My religion is experienced in the doing.
This became clear to me as I entered the sacred space of our ADF ritual at Pantheacon, lifted my voice to invoke the spirit of Inspiration, and, for a moment, left my mind behind.
When I stepped in front of the altar and began to sing, I was performing a religious and magickal act. It was spontaneous and improvisational, and it originated from within my heart. It was the purest offering I could make.
In that moment, I was not thinking about what it meant to be a Druid. I was not weighing the strengths and weaknesses of the various Druid traditions, or squabbling over the definition of a word or title. No – I was invoking. I was calling down, stirring up, igniting the fire of inspiration in my own heart and in the hearts of all those present.
There was nothing intellectual about it.
“Worship requires action – it is not an intellectual task.”
These words came from Jean “Drum” Pagano, a man I met during my weekend in San Jose. Drum has been involved with ADF since the earliest days, and he serves in various leadership positions within the organization. Drum’s voice, in the few conversations we had in person and through his written word, resonates deeply with me.
Have you ever met someone and felt instantly as though you understood something about them, as though something inside them was very similar to something inside you?
That’s how it felt when I met Drum.
Drum says that worship requires action, and I heard that very message echoed by other Pagan leaders during the conference. So much of what we do in our day-to-day lives is mind work. We blog about our ideas, we argue about our differences, we share memes on Facebook ad nauseam (which, in my opinion, is very low mind work), and we allow this to consume great portions of our day.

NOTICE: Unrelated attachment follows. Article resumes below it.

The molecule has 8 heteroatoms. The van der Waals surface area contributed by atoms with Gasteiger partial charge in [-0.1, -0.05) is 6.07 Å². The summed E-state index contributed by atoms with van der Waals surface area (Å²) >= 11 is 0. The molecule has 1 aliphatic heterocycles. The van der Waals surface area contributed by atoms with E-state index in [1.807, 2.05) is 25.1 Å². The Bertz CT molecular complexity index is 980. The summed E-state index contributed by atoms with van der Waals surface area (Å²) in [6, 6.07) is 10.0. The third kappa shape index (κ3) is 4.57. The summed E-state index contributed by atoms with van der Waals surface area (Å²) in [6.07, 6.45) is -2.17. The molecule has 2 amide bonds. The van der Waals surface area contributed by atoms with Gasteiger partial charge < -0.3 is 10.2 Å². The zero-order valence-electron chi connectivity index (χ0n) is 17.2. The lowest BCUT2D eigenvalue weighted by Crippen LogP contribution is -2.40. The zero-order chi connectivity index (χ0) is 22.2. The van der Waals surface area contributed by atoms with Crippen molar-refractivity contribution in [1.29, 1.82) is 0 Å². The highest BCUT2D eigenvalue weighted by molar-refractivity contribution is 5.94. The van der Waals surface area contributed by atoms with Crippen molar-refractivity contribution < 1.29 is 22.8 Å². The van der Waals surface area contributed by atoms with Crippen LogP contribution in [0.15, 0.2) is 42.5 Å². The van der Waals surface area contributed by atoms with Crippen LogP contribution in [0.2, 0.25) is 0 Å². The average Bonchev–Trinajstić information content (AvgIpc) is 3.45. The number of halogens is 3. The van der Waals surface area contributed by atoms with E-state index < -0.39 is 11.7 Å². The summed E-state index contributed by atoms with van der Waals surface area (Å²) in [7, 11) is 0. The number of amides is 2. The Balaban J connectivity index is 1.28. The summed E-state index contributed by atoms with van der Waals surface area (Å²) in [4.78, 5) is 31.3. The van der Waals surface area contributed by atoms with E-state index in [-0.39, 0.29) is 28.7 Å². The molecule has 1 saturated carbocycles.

What happens, then, when we spend our lives in our mind, on our screens, and even in the pages of our books, but we do not practice the action of worship?
It is no surprise that during November and December of last year, a time when I felt most conflicted about my religious path, that my altar was a wasteland; vacant, and unused. I did not approach it because I was uncertain if I believed in the words that I was saying each morning. I thought about it, and thought about it, and when I couldn’t decide how to think about it, I did nothing.
(If you were reading my blog during that time, you might remember a change in my tone. If you weren’t, you’ll find evidence of the change in the Archives.)
The result of my lack of doing was a period of spiritual stasis. In the absence of regular worship I became a bit more cynical, a little jaded even, and there was no sign of the fire in my heart which I speak of so often. I sing from this fire. I write from this fire. I make love from this fire. Worship keeps the fire burning, even as worship is an extension of this fire.
But then, after I became tired of the cold, dim reality of a life without reverence, I began my daily practice again. When I did, something changed.
I lit a candle, prepared a chalice of water, and laid out a wand made of wood. I gave thanks to the Mother. I called upon the God who had aided me before in the creation of sacred space, and was happy to discover that I could feel His presence again. I made offerings to the Gods and Goddesses, known and unknown, to the Ancestors, and to the Spirits of the Land. I lit a fire for Brighid, and gave thanks to Her. I did all of these things, stumbling from time to time, but reverent as I could muster, and my consciousness began to shift back toward the fire.
Worship requires action. You cannot think yourself into a state of transpersonal awareness. You must do something.
I wonder (more of an imaginative act than an intellection one) if you’ve experienced something similar. Have you been through periods when you thought more than you felt? And, if so, did that throw you off? Perhaps you have a different relationship to the intellect altogether. Perhaps it is a starting point for your experience of worship.
I always love to know what my readers think, but this time I’m going ask:
What do you do?